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» Ship of Fools   » Community discussion   » Heaven   » Favorite obscure sect name (Page 3)

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Source: (consider it) Thread: Favorite obscure sect name
sabine
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# 3861

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Missed edit window and wanted to add that I mention the Disciples only as historical interest. I'm not trying to connect them directly to the People's Temple tragedy.

sabine

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"Hunger looks like the man that hunger is killing." Eduardo Galeano

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Augustine the Aleut
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# 1472

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quote:
Originally posted by Brenda Clough:
When did Hebrew become an area of study in seminaries, does anyone recall off the top of their head? All Hebrew names seem to be simply nouns repurposed.

*Really Obscure Topic Tangent Alert*

Hebrew names are verbs repurposed, it being a verb-based language, as was pounded into my head for several years.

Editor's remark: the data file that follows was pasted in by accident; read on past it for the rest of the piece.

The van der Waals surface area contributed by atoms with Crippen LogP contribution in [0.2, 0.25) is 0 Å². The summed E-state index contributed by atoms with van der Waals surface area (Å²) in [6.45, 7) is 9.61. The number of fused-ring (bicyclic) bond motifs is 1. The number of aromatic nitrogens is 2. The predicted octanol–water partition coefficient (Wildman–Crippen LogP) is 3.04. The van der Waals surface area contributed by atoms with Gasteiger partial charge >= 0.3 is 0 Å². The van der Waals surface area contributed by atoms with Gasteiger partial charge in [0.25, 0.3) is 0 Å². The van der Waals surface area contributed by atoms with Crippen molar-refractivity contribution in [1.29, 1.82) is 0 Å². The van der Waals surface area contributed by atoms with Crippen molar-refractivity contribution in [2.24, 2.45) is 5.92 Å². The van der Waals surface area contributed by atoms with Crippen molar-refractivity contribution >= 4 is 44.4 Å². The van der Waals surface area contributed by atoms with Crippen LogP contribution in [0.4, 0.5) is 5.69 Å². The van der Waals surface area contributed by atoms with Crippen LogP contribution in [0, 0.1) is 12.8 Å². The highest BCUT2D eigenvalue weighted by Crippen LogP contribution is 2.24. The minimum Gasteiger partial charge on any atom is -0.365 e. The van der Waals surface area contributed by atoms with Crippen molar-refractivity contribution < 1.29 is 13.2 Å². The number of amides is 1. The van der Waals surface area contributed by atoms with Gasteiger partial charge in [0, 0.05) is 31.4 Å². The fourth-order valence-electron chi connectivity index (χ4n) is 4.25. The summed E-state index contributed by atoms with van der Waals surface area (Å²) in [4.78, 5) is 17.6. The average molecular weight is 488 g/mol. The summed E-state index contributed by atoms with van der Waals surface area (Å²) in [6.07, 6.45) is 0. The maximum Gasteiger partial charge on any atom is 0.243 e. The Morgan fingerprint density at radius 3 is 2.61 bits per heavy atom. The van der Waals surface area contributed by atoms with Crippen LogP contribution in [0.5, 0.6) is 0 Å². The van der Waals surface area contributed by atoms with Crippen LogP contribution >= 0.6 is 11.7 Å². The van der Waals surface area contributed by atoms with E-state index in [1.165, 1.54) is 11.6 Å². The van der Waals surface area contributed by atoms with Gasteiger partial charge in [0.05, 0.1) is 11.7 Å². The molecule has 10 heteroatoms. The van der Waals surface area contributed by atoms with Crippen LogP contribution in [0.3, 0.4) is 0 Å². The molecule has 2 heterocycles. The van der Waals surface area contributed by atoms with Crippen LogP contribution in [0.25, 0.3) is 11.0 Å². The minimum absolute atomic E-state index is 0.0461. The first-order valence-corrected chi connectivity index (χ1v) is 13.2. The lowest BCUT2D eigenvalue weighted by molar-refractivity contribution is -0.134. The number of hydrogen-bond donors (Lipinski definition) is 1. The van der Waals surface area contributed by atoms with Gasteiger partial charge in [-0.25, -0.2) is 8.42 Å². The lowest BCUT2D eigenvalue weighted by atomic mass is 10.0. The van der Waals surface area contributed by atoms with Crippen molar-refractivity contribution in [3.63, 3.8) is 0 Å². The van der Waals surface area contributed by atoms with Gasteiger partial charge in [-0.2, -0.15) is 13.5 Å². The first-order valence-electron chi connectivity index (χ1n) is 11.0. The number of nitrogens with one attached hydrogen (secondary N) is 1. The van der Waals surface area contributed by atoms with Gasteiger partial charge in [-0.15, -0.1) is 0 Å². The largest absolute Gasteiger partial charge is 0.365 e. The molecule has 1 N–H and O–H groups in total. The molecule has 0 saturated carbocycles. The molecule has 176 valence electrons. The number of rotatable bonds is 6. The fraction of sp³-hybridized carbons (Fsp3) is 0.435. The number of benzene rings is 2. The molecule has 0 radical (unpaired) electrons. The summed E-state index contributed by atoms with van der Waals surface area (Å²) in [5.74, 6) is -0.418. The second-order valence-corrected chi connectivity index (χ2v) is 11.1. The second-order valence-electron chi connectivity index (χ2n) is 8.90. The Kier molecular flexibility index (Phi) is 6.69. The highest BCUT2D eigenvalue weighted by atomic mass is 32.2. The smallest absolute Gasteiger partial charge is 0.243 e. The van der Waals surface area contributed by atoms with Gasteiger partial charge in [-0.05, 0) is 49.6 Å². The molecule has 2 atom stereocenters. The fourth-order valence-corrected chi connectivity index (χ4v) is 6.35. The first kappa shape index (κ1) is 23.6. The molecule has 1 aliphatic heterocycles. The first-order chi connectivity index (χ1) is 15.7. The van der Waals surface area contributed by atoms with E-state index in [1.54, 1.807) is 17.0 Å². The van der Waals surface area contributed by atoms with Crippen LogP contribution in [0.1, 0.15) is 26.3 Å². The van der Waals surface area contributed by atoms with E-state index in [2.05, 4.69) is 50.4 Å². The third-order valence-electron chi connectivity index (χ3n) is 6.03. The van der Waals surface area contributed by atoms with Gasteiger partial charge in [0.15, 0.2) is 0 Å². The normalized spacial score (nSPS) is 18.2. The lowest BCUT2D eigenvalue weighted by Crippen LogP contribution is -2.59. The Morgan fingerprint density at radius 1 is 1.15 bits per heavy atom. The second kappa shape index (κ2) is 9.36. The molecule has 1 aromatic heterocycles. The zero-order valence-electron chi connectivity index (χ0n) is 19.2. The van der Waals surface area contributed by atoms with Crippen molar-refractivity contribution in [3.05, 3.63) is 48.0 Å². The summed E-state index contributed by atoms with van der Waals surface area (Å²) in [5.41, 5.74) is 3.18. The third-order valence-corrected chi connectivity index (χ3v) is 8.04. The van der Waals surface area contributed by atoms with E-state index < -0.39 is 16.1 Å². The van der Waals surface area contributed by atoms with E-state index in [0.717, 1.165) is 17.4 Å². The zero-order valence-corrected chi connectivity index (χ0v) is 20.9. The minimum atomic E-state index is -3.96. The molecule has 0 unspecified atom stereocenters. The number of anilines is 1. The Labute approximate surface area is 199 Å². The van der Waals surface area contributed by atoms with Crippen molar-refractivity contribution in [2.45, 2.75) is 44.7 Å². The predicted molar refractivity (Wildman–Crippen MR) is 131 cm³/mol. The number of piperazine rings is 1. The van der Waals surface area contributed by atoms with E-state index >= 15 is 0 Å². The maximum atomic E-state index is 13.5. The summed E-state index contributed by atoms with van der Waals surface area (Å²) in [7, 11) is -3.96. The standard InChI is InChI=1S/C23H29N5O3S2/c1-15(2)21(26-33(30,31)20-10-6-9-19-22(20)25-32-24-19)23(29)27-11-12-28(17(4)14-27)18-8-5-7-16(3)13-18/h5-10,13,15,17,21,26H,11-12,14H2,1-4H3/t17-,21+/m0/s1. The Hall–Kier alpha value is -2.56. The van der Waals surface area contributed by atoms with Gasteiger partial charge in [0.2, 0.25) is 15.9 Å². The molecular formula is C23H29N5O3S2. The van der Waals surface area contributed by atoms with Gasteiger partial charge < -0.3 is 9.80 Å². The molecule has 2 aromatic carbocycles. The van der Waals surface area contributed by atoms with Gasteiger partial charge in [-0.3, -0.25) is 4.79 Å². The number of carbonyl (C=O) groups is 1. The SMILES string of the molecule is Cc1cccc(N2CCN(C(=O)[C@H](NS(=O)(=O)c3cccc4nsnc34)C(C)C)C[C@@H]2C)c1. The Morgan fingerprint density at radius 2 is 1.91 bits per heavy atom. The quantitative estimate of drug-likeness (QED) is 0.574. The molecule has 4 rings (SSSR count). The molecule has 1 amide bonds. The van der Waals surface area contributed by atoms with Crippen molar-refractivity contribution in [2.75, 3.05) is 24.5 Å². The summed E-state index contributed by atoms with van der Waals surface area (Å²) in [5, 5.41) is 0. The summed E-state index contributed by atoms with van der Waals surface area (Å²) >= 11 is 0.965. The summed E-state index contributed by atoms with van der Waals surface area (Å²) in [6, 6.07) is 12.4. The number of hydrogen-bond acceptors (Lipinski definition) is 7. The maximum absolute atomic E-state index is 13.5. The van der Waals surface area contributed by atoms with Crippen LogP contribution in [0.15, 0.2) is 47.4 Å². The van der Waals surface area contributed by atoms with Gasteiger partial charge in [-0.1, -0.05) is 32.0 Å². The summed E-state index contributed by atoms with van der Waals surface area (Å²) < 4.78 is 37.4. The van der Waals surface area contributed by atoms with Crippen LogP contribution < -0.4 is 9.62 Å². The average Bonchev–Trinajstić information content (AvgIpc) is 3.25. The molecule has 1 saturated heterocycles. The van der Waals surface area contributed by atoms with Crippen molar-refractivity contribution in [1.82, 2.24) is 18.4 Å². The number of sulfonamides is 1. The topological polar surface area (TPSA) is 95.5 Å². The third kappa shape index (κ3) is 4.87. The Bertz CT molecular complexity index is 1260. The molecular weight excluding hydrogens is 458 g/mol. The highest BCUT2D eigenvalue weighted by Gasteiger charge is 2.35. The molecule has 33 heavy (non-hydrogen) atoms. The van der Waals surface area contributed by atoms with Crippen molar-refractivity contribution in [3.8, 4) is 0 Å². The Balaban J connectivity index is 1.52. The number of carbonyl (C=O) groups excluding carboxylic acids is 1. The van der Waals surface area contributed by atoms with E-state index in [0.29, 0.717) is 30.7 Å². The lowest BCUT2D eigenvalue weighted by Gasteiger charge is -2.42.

While there were mediaeval hebraists, Hebrew really started on its university roll from the renaissance at the same time as the revival of Greek studies and the early translations of the Bible. Henry VIII established regius professorships at Oxford and Cambridge in the 1540s. The real impetus was on the Reformed and Lutheran territories on the continent as well as in Scotland-- where the study of biblical Hebrew still has a powerful presence in universities and seminaries. Spanish and Italian universities started off the renaissance with strong scholarship in Hebrew, but it seems to have quickly become suspect as an inclination. Pope Leo X (1513-21) was knowledgeable and promoted scholarship in the field but one was more likely to climb the ranks with a degree in canon law than a knowledge of Nehemiah. I gather that Pius XI was the last hebraist to occupy the papacy but I am open to correction.

Most of my Lutheran and Presbyterian clerical acquaintances faced Hebrew as a compulsory seminary topic (the requirement seems to have softened in recent years) but Canadian and US Anglicans have fallen down badly in comparison. I do not know if there are more than 2 priests of the Diocese of Ottawa who could construe a psalm if it meant their life (and one is a former Lutheran minister). Only one of my friends currently in Anglican seminaries is studying biblical Hebrew and is viewed as an eccentric for doing so. A quick telephone call to some UCC acquaintances suggest that about 15% of Ottawa-area clergy have studied biblical Hebrew and some can hold their own respectably. I have one contact who is a Wheaton grad and quite enjoyed her Hebrew classes, but she is the sort with a selection of Akkadian and Syriac fonts on her computer and maintains an Aramaic FB page.

Posts: 6033 | From: Ottawa, Canada | Registered: Oct 2001  |  IP: Logged
Penny S